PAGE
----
Title: Re: Carrying too much gear
Post by: The Family Cyclist on March 18, 2021, 12:15:27 pm
On my fast bike I have puncture kit, Allen key tool and chain tool and two inner tubes with a frame mounted pump

On the tourer I have the same but normally a small adjustable and a 10mm spanner as more likely to be out with some of the rest of our fleet with that bike

Often have a selection of different inner tubes for the same reason. Normally have some additional/options of clothing as well but then sometimes have that on the fast bike
Title: Re: Carrying too much gear
Post by: Kim on March 18, 2021, 12:22:28 pm
Unless I'm literally just riding to the shops, I tend to carry most of my full touring toolkit (but fewer spares), because the weight difference is negligible and I can't be arsed faffing about.  It's all good training, and a catastrophic failure is just as likely on a 40km ride from home as it is on an epic tour.

Clothing and food/water will vary according to how far and what weather.

(I'm currently carrying a spare drive-side idler for the Streetmachine around, because I molished a new one from marine fuel hose back in September and wasn't how sure it would last, or whether it would fail gracefully.  At some point I'll probably take that out.)
Title: Re: Carrying too much gear
Post by: tatanab on March 18, 2021, 12:27:44 pm
One addition I have carried for last couple of years is a mini-Leatherman. Not sure if necessary and mainly used for catering duties such as cake cutting and bottle opening (as Lightning Phil will testify to). But it has been useful on a couple of club rides for the less kitted out riders. One turned up with newly fitted raceblades with the straps catching in the spokes. I should have trimmed them, he said.  - Scissors? Ta-da I replied...
Similarly I carry a Swiss Army Knife, a fairly big one.  A club mate had locked his bike with a thin wire cafe lock, and did not have the key.  5 minutes with the file edge blade and his bike was released.  Scissors are useful as you say for trimming other people's cable ties.  Over the years, when asked why I carry so much (not much in reality) I reply "it is to get YOU home".  Back 50 years ago I would carry a set of metric spanners, but now allen keys are more common meaning less bulk and weight.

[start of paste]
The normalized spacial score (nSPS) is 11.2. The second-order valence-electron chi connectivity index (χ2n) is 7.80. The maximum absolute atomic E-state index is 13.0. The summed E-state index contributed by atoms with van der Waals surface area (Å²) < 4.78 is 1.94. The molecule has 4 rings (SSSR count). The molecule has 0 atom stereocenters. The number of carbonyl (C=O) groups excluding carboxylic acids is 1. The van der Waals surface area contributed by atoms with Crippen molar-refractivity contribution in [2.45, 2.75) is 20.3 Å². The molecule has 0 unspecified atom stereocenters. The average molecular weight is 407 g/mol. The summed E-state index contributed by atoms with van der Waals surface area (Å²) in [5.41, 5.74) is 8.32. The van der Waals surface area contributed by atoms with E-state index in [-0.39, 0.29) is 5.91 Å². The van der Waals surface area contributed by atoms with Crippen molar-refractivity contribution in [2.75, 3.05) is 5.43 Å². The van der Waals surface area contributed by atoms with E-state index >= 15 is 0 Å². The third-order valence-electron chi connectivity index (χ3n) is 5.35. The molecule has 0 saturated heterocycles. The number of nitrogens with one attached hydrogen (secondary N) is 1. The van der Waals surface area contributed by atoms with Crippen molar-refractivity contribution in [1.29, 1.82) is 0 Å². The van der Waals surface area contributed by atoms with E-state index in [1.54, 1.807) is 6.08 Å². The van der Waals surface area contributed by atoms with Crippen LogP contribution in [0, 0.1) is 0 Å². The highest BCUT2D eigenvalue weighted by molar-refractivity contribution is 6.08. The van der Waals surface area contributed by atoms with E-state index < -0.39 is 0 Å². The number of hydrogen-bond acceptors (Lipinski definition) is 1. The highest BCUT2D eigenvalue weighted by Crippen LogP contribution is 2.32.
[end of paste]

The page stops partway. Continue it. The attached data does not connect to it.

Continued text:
As Kim says, my day to day tool kit is the same as I take on a 4 week tour.  I cannot think of anything I could sensibly trim out - ok, maybe that 6 ounces of Swiss Army Knife..
Title: Re: Carrying too much gear
Post by: Davef on March 18, 2021, 12:28:04 pm
Multi tool. 60ml sealant,core remover,Pump,co2,cleat bolt.,Zip tie.,Quick link,2 tyre levers, 1x tube (used once every 12000km on average), face mask.

Fits in large toppeak wedge with space for 2x iced finger,pasty, packet of crisps(deflated).

As ride progresses I make space for discarded clothing by eating.
Title: Re: Carrying too much gear
Post by: phantasmagoriana on March 18, 2021, 12:34:31 pm
Ooh - forgot that I carry a tyre boot (Park) as well!
Title: Re: Carrying too much gear
Post by: Kim on March 18, 2021, 12:37:39 pm
Yeah, there's a SAK in my kit that's occasionally been useful, but not really for bike stuff apart from trimming cable ties and digging flints out of tyres.  I think it last came out to help a farmer with a difficult knot.

I've been carrying a 6" adjustable spanner around for years because, counter-intuitively given the fasteners on modern bikes, it's my most frequently used tool.

I have a little baggie of nuts, bolts, chain links, etc that I've almost never needed, but stuff that small and potentially ride-saving would be rude not to carry.
Title: Re: Carrying too much gear
Post by: grams on March 18, 2021, 12:39:53 pm
The thing about local rides is that fettling / making good can wait until you get home, so you only need to worry about things that will render the bike unrideable, which realistically is punctures or a snapped chain, and they can be dealt with with jersey pocket stuffs.